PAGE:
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If you’ve decided to quit smoking, going cold turkey, as opposed to initiating a gradual decrease in usage before quitting, seems to be more effective, according to a study conducted by researchers from Oxford University.
In the study comparing the two methods of quitting, researchers determined that those who quit abruptly were 25% more likely to keep off smoking as compared to those who started out on a gradual decrease before quitting.
The study involved 697 smokers who wanted to drop the habit, and they were split into two groups; while both had set dates to quit smoking, one group was to continue smoking as they normally would before quitting on their set date, while the other group had two weeks to a set quit date, in which time they were to gradually reduce the number of cigarettes they smoked as the days progressed.
Irregardless of grouping, the former smokers received nicotine replacement therapy and also had support from the health facilities in which the study was being conducted. Nicotine is the most addictive of tobacco’s 7,000+ compounds, and satiating this craving often removes the need to light up a cigarette.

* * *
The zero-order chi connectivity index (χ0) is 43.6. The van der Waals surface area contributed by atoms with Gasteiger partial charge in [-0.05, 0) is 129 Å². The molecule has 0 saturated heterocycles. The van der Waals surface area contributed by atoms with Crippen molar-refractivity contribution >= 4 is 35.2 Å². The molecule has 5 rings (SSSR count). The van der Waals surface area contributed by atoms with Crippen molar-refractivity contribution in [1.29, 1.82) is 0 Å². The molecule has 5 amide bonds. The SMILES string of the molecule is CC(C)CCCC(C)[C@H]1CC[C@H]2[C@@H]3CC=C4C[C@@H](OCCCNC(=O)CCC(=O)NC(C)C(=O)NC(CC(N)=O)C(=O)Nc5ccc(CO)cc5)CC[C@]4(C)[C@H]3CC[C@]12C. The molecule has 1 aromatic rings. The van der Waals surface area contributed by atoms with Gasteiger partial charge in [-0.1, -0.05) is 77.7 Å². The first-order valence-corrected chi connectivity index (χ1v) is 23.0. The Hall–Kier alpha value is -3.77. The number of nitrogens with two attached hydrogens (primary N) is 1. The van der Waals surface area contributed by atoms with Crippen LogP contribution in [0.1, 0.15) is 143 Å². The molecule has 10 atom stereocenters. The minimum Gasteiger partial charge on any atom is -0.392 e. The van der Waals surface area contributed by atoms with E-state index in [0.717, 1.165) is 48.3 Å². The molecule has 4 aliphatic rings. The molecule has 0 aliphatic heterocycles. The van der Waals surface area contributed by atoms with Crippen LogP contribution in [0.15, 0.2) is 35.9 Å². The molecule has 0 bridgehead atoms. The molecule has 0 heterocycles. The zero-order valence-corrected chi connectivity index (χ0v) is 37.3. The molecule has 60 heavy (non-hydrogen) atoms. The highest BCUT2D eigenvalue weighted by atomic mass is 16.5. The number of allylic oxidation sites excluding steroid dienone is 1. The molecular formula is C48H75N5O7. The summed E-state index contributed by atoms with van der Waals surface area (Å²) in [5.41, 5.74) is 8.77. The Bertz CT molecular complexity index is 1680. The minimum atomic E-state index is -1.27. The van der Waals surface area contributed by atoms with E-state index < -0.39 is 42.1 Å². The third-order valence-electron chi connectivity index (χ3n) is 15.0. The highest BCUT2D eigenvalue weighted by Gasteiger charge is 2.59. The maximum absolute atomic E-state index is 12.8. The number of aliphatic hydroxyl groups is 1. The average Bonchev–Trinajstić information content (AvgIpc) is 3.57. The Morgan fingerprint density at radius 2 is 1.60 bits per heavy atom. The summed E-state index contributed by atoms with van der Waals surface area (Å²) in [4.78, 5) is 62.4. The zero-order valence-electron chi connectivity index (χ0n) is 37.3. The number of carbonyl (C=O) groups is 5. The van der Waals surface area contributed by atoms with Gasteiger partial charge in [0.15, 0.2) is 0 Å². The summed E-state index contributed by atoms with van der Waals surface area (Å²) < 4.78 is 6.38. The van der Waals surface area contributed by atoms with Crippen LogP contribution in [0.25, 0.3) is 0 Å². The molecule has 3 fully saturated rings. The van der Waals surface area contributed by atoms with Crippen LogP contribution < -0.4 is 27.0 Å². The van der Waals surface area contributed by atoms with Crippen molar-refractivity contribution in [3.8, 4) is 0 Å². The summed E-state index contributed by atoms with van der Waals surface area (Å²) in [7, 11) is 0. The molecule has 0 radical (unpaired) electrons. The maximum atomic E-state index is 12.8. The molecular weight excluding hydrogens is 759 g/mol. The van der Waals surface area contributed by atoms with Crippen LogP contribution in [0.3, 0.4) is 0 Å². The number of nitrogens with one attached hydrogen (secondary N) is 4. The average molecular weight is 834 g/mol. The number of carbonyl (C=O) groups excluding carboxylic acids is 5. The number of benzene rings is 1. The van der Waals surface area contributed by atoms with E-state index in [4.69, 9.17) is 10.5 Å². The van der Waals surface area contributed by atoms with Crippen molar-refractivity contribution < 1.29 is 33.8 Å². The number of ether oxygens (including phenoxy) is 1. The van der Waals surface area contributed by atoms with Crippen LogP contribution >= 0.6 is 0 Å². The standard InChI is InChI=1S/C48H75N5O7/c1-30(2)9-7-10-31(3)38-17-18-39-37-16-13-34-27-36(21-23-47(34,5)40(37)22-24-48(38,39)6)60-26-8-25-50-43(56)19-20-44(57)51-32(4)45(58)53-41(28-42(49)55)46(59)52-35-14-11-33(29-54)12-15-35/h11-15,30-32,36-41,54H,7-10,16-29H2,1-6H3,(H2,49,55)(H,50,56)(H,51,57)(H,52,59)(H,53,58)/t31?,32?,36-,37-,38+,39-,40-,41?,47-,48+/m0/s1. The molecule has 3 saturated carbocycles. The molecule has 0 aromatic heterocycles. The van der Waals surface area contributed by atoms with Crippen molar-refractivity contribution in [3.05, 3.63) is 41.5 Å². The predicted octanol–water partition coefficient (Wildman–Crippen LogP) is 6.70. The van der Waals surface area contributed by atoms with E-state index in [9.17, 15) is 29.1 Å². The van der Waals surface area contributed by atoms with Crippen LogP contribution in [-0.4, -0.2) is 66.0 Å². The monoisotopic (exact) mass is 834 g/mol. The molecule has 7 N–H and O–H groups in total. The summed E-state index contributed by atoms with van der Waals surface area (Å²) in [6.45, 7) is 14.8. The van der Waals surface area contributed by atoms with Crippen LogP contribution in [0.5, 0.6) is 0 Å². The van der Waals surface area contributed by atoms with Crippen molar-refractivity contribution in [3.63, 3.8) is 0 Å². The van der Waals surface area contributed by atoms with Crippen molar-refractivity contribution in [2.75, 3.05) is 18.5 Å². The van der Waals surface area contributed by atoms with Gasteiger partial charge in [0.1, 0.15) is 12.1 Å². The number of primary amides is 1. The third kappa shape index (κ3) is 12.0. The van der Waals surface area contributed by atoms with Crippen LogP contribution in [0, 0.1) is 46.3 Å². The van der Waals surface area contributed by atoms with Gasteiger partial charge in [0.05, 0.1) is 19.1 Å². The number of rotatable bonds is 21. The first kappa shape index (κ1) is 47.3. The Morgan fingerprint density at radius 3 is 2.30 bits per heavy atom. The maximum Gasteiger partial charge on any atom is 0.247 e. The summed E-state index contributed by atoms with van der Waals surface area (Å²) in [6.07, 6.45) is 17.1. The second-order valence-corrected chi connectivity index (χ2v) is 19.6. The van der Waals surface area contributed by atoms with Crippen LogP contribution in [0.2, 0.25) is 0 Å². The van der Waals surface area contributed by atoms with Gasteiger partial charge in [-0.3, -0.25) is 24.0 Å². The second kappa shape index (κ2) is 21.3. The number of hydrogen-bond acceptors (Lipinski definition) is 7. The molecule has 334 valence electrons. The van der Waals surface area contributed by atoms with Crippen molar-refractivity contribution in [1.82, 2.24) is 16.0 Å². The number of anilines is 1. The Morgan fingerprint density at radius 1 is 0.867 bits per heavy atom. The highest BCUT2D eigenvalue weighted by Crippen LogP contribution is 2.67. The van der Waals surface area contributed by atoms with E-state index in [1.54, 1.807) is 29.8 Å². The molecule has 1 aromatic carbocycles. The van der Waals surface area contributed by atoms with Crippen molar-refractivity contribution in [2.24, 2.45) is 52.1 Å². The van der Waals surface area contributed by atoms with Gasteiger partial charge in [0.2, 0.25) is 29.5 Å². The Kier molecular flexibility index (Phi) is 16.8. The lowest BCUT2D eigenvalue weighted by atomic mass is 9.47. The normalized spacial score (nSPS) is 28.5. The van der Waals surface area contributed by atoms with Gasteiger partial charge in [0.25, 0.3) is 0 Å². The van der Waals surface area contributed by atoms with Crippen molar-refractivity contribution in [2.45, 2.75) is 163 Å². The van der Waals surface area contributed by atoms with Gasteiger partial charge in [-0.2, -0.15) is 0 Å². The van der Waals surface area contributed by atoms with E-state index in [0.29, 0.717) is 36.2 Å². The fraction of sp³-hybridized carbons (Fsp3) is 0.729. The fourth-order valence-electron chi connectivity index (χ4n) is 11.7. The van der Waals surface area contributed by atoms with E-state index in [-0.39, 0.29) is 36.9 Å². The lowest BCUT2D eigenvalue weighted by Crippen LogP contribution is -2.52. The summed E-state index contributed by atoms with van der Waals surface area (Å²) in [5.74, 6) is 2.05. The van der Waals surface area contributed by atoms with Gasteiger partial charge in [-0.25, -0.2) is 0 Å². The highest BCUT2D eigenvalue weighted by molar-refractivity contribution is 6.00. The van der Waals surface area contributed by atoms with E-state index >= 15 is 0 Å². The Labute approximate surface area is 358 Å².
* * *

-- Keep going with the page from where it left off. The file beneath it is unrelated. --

The participants were assessed on a weekly basis for the next four weeks after quitting, and then six month after quitting. During these sessions, the researchers tested participants for levels of carbon monoxide, which is elevated in smokers, and drops to normal within 12 hours of quitting smoking.
Within a month, 39% of those in who had gradually quit were still off tobacco, whereas 49% of those who had abruptly quit had managed to stay off tobacco.
Half a year after their quit date, about 15.5% of those in the gradual-quit group had managed to avoid tobacco, compared to 22% in the group that had quit abruptly.
According to lead author of the study, Dr. Nicola Lindson-Hawley, “The difference in quit attempts seemed to rise because people struggled to cut down. It provided them with an extra thing to do, which may have put them off quitting altogether.”
The researchers noted that people preferred to gradually quit smoking, despite the relative efficacy of going cold turkey; in such a case, the researchers recommend complying with the smoker’s wish, but with increased support to improve the chance of a smoker quitting.
Because, despite 7 in 10 adult smokers wanting to quit, some people are just hardwired neurally to have a hard time quitting; when your brain seems to be working against you, more comprehensive help is needed.